Of course, we need to understand that there is nothing about this which would denote a kind of "self-help" approach to salvation. Certainly, we cannot save ourselves by human "works."  We are obliged, however, to respond to God. God offers, and we respond. And response involves more than smiles, pious thoughts and good wishes. Our response is found in our human activity. As the saying goes, “Actions speak louder than words.” Jesus said, "It’s not those who cry out Lord, Lord, who will be saved. It’s those who hear the word of God and keep it." Without our response, nothing changes within us.

God is at work. God is offering, calling, inviting and making Himself present to us in Christ. And Christ is working in us. He is interacting with us in His Mystical Body, the Church. He is working to bring about our salvation. He suffered and died for our sins. He suffered and died so that by the power of the Holy Spirit, our humanity can be raised up from spiritual death to victory.

So then, how can we not respond? How can we fail to act? How can we possibly ignore Him and turn away from all that God is doing for us in Christ?

Now is the time of our salvation. Now the day is at hand. Now is the opportunity for us to act. Now is the time for prayer, for fasting and for almsgiving, so that we might empty ourselves of those things that bring death, and make room for the Source of Life, Jesus Christ, to enter into us, to marry Himself to us, and to make us one with Him forever in Paradise. And that is the purpose of Lent: to prepare us for the Wedding Feast of the Lamb.

13 February 2021

Cleansed by Christ

At that time: a leper came to Jesus beseeching him, and kneeling said to him, "If you will, you can make me clean." Moved with pity, he stretched out his hand and touched him, and said to him, "I will; be clean." And immediately the leprosy left him, and he was made clean. And he sternly charged him, and sent him away at once, and said to him, "See that you say nothing to any one; but go, show yourself to the priest, and offer for your cleansing what Moses commanded, for a proof to the people." But he went out and began to talk freely about it, and to spread the news, so that Jesus could no longer openly enter a town, but was out in the country; and people came to him from every quarter.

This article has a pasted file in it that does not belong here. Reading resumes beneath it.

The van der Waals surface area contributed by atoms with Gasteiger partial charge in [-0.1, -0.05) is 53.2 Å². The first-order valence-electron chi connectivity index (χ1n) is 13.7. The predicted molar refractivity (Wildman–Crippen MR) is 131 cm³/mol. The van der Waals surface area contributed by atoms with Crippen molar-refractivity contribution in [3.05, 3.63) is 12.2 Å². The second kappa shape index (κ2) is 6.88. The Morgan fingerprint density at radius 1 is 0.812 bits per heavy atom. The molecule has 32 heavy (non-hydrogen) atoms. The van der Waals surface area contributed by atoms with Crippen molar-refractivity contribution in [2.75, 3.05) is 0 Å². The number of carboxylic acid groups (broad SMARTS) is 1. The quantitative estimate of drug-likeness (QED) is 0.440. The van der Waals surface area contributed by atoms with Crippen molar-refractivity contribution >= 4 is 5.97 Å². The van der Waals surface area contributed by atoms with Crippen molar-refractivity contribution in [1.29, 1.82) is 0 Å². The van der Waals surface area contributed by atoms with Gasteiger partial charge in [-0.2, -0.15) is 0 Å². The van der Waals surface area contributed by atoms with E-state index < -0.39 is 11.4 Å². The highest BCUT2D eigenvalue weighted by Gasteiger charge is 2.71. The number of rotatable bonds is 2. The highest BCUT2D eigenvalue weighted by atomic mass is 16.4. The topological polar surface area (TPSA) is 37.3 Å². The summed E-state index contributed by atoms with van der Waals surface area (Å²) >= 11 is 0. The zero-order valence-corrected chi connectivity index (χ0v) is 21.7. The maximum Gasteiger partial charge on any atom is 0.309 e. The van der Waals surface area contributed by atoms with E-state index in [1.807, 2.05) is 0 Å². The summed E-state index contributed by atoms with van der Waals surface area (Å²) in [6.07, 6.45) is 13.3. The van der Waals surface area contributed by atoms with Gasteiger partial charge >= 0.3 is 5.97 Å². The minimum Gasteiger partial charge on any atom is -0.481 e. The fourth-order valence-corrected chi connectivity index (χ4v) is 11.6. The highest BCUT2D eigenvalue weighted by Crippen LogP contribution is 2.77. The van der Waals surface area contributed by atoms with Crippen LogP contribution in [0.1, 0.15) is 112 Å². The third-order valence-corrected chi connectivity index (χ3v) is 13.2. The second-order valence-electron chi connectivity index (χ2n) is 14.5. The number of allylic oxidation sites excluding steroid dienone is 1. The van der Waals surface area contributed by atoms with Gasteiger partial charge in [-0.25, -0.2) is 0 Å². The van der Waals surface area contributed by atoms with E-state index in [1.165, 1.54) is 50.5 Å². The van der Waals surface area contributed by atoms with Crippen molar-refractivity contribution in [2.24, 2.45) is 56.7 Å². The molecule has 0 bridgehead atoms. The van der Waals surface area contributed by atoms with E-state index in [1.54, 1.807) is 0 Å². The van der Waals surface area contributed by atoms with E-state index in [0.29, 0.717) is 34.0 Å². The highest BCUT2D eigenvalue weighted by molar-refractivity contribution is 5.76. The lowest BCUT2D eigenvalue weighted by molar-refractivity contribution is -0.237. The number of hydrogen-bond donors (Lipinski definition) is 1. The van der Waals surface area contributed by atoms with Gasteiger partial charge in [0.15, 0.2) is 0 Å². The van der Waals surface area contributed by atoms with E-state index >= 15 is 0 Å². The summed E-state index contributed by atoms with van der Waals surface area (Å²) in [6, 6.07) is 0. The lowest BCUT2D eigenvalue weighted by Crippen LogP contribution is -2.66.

-St. Mark 1:40-45

As we read the scriptures – both Old and New Testaments – we see there was no disease that struck more terror in men’s hearts and minds than the disease of leprosy, now known medically as Hansen’s disease. To contract leprosy meant a condemnation to a slow death, and it meant complete social ostracization, too.

We can see that Jesus treated it with the seriousness with which society viewed it. For instance, when He sent the twelve disciples out, he commanded them to “heal the sick, cleanse lepers.”

The fate of the leper was truly horrible. The body becomes covered with ulcers; the appearance is changed over the course of time, losing the human look; the voice becomes hoarse; fingers and toes are lost – it really is a kind of “living death.”

Because of all of this, the leper was pronounced to be “unclean” and he was banished from living within society. He had to live apart, either alone or with other lepers. If anyone came close to him, he had to shout out “Unclean, unclean...” So the leper had to bear not only the physical pain of his disease, but also the mental anguish of being completely banished from family, friends, and society in general.

What we read in this account from St. Mark’s gospel gives a simple and beautiful picture of Jesus and His care for those in need. This particular leper had broken the law, since he had approached Jesus, which was something strictly forbidden. However, Jesus simply met this desperate act with understanding and compassion. He actually reached out and touched him. It was the general belief that physical contact with a leper was contagious, but to Jesus the man wasn’t unclean. He was a human being in desperate need. Then, having miraculously cleansed him, Jesus sent him to fulfill Jewish law by going to one of the temple priests. The man would need a certificate to show that he was free of leprosy. In directing the man to do that we see that Jesus did not defy conventions, but He submitted to them.